Sunday, October 21, 2012

George McGovern Catches the Last Plane

George McGovern, who passed away today at age 90, is one of three major party candidates for President that I have actually met. The other two are Bill Clinton and Mitt Romney, but in their cases I only got to shake their hands. I got to talk to George.

The decorated World War II bomber pilot, who flew 35 missions against the Germans, took on Navy vet Richard Nixon in the 1972 election. George would win only 37.5% of the vote and carry only the state of Massachusetts and DC. The only comparable loss on the Democratic side is 1984 when Walter Mondale won 40.6% of the vote.

When I first arrived in Massachusetts in 1980, you'd still see the occasional faded "Don't Blame Me, I'm from Massachusetts" bumper sticker left over from the Watergate scandal that forced Nixon to resign. Nonetheless, Massachusetts voted for Ronald Reagan in 1980 and 1984.

Mondale and McGovern are the corner post and brace post of the Democratic Party. On the other side, Bob Dole (40.7% in 1996) and Barry Goldwater (38.5% in 1964) are the corner and brace for the Republican Party. American politics is the barbed wire fence strung between those two corners. You can get through a barbed wire fence only if you are willing to suffer a few snags.

I turned 10 in 1972 and that's the first Presidential election I can really remember. I was a Nixon boy in a largely Republican small Iowa farm town. I had a Cub Scout meeting on election night, and the Democrat father of the family sat in the next room watching the election returns come in on TV. After the short meeting, we joined him, and I remember feeling a little sheepish as the states came in one after another for Richard Nixon, 520 electoral votes to 17 didn't seem sporting.

I met George McGovern in May 1998. He was giving a graduation speech at the University of Montana in Missoula, and I was there with my grandparents, parents, aunts and uncles, siblings, and cousins because one of my cousins was graduating.

I'd arrived a couple of days earlier and we had all watched the final episode of Seinfeld. I may be confusing my Missoula trips, but I believe this trip was the first time I used a cell phone. My brother lent me his and I got a call from him on his wife's phone as I was driving down the main drag in Missoula. I pulled off to the side of the street to take the call. That seems a rather quaint practice now. Just yesterday I saw a girl on her bicycle chatting on her cell phone as she rode in city traffic.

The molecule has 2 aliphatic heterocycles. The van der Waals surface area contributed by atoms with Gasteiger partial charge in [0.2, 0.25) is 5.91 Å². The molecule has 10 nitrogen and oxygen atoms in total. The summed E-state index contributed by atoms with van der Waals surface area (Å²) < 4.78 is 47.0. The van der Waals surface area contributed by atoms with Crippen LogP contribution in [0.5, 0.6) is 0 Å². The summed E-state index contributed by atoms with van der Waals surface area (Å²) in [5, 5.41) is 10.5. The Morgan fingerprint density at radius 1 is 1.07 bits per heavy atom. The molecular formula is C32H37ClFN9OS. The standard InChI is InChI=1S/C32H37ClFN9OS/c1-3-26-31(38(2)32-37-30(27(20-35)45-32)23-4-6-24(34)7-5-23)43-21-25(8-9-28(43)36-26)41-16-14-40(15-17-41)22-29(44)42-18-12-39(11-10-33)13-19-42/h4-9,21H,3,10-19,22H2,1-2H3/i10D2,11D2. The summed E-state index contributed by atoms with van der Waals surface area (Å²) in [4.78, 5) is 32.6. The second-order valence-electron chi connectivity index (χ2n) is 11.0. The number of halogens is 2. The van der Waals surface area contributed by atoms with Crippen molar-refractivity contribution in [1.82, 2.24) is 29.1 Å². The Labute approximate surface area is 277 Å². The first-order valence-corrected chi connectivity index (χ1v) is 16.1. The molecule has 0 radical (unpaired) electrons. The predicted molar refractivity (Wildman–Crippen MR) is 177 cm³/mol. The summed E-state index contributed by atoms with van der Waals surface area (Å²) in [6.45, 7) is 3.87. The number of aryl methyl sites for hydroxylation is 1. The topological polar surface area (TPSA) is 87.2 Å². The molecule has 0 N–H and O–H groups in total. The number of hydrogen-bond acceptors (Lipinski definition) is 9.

George talked about his work at the U.N. This was the Clinton administration and he was the new U.S. Ambassador to the U.N. Agencies for Food and Agriculture. He also told a truly poignant story about his daughter Terry, who struggled for three decades with depression and alcoholism. On a cold night in December 1994, at age 45, she stumbled out of a Madison, Wisconsin bar and into an alley where she passed out and froze to death.

The historian Stephen Ambrose also spoke at the graduation. His best quote, which I remember being such a stark contrast to the Terry McGovern story:
"This is the American century. Our greatest gift to the 21st century, which you will be running, is freedom. ... America is the land of opportunity. Reach out and seize it."
Those kids who graduated that day would now be around age 36, so they are finally eligible to run for President and take on running this operation (next time, maybe). My cousin just announced on Facebook that he had bought a tarp and joined the local gun club. He is a teacher.

I met George McGovern at the Missoula International Airport the next morning. It would be more precise to say that my grandfather met him. We were standing in line to check luggage on the Northwest Airlines flight to Minneapolis, from which we would get separate connecting flights. The line was long and the flight was delayed. And there was George McGovern in line right in front of us. My grandfather never missed an opportunity to extract someone's life story and introduce his family.

The airline sent us home and told us to come back in the late afternoon. They told us our plane had mechanical difficulties and had to bring another one up from Salt Lake City. I later read that the mechanics union was involved in some sort of work slowdown. So they stranded the Ambassador for nine hours, and us as well.

When we came back in the late afternoon, it was the same people waiting for the same plane out of Missoula (the International Airport designation being an artifact to some now-discontinued short hop flights to Canada). There was George McGovern again and we were his old friends from the morning. We had another long chat.

First Lieutenant in the U.S. Army Air Forces, Professor of History and Political Science at Dakota Wesleyan University, U.S. Congressman, U.S. Senator, Democratic Presidential nominee, U.S. Ambassador. That's a great career and a great life of public service, even if it does have its bittersweet qualities. He reminds me of Jimmy Stewart in The Man Who Shot Liberty Valance.
"This is the West, sir. When the legend becomes fact, print the legend."
George McGovern was a good-hearted populist. His 1972 campaign wasn't running a communist fifth column secretly negotiating to surrender Vietnam as Richard Nixon feared when he sent the Plumbers into the Watergate to bug his phones. And, of course, Nixon would ultimately dispatch Kissinger to do just exactly that.

1 comment:

buddeshepherd said...

Great story. I find it fascinating to the life stories of older people. I remember that election and hearing how terrible it would be if Nixon was not elected.
Now if you would have only met Ted Kennedy... Perhaps had a drink with him...